Smartphones are incredibly useful tools no matter which way you look at them, packing plenty of features into a compact form factor. But what if you specifically need a device for productivity purposes? Or maybe you need a Swiss Army Knife that offers a feature for every eventuality?
There are plenty of Android phones for power users out there, so here are the devices you should be adding to your wishlist.
Samsung Galaxy Note 9
Our^( is also one of the best Android phones for power users too, and there are plenty of reasons why.
The integrated S-Pen stylus enables some nifty functionality, such as controlling your presentations (if your phone is connected to an external screen) and jotting down notes. The former is a pretty handy use-case too, reducing the need to lug your laptop to work for that pitch meeting.
The^( also offers a 4,000mAh battery that should give you plenty of juice for the day (with some to spare). It also marks the biggest battery in the Note range yet, while trouncing the ^( .
Core specs are cutting-edge too, offering a^( or ^( chipset, 6GB or 8GB of RAM, 128GB or 512GB (!) of expandable storage, and a 6.4-inch 1440p OLED screen. Toss in ^( water resistance, a ^( , and ^( , and you’ve got one of the best flagships of the year. Just make sure you look around for a good deal, because the device starts at $999.
Huawei Mate 20 Pro
Huawei’s^( took an “everything and the kitchen sink” approach, cramming almost every imaginable feature into its frame (save for a 3.5mm port). The biggest highlights are the triple rear camera setup (ultra wide, normal, telephoto), ^( , and an ^( , but it also packs a few more useful features.
The 4,200mAh battery is probably the largest you’ll find in a mainstream flagship phone today, giving you a day and a half to two days of usage. But it also packs the fastest charging you’ll see, period, going from zero to 70 percent in just 30 minutes. So if you over-slept or simply don’t have time to fully charge your phone, it’ll work particularly well.
The biggest downside is that the phone ordinarily starts at 1,049 euros (~$1,217), making it $200 more expensive than Samsung’s flagship phablet. The lack of a headphone jack is also disappointing, but it’s tough to argue that you aren’t getting one of the better phones for power users and productivity in general.
Google Pixel 3
Google’s latest phone doesn’t have the biggest battery, the most storage, or the most cameras, but it has one massive advantage over Huawei and Samsung’s phones. Yep, you’ll be getting^( as well as the latest and greatest updates.
Even if you don’t care for^( , it’s tough to argue with Google’s commitment to feature and security updates. The company generally commits to two years of feature updates, and three years of security patches. The latter should provide for some peace of mind if you need a (figuratively) bullet-proof phone in your line of work.
But the^( series also stands out thanks to its camera experience, offering a 12MP single rear camera and a dual-camera pairing up front. The Mountain View company’s photography efforts also earned it a ^( in our best of Android awards.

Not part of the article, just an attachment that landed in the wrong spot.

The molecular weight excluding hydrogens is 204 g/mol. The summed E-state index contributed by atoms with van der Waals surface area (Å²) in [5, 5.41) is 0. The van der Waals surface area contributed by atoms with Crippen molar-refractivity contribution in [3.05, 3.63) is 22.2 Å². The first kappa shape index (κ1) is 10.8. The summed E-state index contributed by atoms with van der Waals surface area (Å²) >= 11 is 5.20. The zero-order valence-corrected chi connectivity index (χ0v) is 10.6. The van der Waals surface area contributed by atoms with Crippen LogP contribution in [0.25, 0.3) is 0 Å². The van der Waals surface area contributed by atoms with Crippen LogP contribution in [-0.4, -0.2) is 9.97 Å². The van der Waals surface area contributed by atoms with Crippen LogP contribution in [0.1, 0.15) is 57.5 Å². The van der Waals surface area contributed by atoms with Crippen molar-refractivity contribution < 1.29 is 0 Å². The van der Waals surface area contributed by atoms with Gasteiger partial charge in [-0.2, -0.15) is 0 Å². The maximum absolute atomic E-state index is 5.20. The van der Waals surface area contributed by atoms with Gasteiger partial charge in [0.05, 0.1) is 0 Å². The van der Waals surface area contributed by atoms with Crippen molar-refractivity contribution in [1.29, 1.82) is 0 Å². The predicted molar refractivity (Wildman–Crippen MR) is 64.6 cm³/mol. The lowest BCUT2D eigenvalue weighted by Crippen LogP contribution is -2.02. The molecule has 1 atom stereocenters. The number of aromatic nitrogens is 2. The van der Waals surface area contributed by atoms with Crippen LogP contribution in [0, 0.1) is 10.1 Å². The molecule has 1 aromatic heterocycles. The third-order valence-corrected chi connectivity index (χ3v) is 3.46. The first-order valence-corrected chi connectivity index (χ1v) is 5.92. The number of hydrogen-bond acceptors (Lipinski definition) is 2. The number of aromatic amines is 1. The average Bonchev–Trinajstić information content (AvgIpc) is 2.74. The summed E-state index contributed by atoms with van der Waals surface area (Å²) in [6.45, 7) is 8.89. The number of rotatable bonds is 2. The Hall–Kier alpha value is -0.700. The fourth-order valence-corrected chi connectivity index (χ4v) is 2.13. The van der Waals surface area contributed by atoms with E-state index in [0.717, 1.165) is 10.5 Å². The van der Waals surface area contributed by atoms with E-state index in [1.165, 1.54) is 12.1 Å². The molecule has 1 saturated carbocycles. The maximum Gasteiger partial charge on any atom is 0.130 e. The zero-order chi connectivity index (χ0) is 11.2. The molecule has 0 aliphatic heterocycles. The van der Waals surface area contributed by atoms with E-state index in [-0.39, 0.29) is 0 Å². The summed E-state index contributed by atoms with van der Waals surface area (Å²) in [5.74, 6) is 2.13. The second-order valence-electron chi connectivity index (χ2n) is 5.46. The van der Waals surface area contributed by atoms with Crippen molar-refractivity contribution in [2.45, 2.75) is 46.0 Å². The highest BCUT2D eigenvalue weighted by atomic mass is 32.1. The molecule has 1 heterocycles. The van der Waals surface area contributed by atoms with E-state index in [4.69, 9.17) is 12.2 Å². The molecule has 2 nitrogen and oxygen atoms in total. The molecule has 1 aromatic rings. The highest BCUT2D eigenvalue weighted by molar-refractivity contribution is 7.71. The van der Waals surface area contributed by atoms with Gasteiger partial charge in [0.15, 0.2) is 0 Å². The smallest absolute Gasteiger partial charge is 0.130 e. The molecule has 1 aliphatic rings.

^( had a stellar 2018, and this is in large part due to the excellent critical and commercial reception to the ^( . The phone definitely makes a few compromises compared to the more expensive devices on the list, but it’s tough to argue against its inclusion nonetheless.
The OnePlus 6T offers a speedy Snapdragon 845 chipset, 6GB to 8GB of RAM, and 128GB to 256GB of storage. This puts it on similar footing to the OnePlus 6, but the brand has also tossed in an in-display fingerprint sensor and a 3,700mAh battery (compared to the older phone’s 3,300mAh pack).
But one of the best things about the phone is its OxygenOS skin, offering a feature-filled yet lightweight take on Android. Toss in the company’s commitment to updates and the developer community, and you’ve got another phone worth adding to the list.
Was there ever any doubt that the^( would make the list? TCL’s 2018 device cracks a nod based purely on the fact that it has a QWERTY keypad — a rarity in this day and age. Sure, virtual keyboards are often faster for many people, but the ability to assign apps to specific keys is pretty smart.
The phone also has a dedicated shortcut key (be it for the camera shutter,^( or ^( ), LG-style system profiles that change your settings depending on location, and a 3,500mAh battery that keeps on chugging. In fact, reviewers Jimmy Westenberg and David Imel both said they averaged between five and seven hours of screen-on time, while Jimmy said he’d regularly end the day with 40 percent capacity remaining.
Now if you consider a power user to be someone who needs the fastest, the Blackberry Key2 obviously doesn’t hold its own as well in this department. The addition of a mid-weight Snapdragon 660 chipset, 6GB of RAM, and 64GB to 128GB of expandable storage makes for a big improvement over the^( ‘s budget specs. But it’s far from a performance beast. Still, if your definition of a power user is someone who lives on his or her phone and needs it to fuel their productivity, the Key2 is hard to beat.
Do you know of any other great phones for power users? Give us your picks in the comments!
from Android Authority http://appmarsh.com/2GrkvTS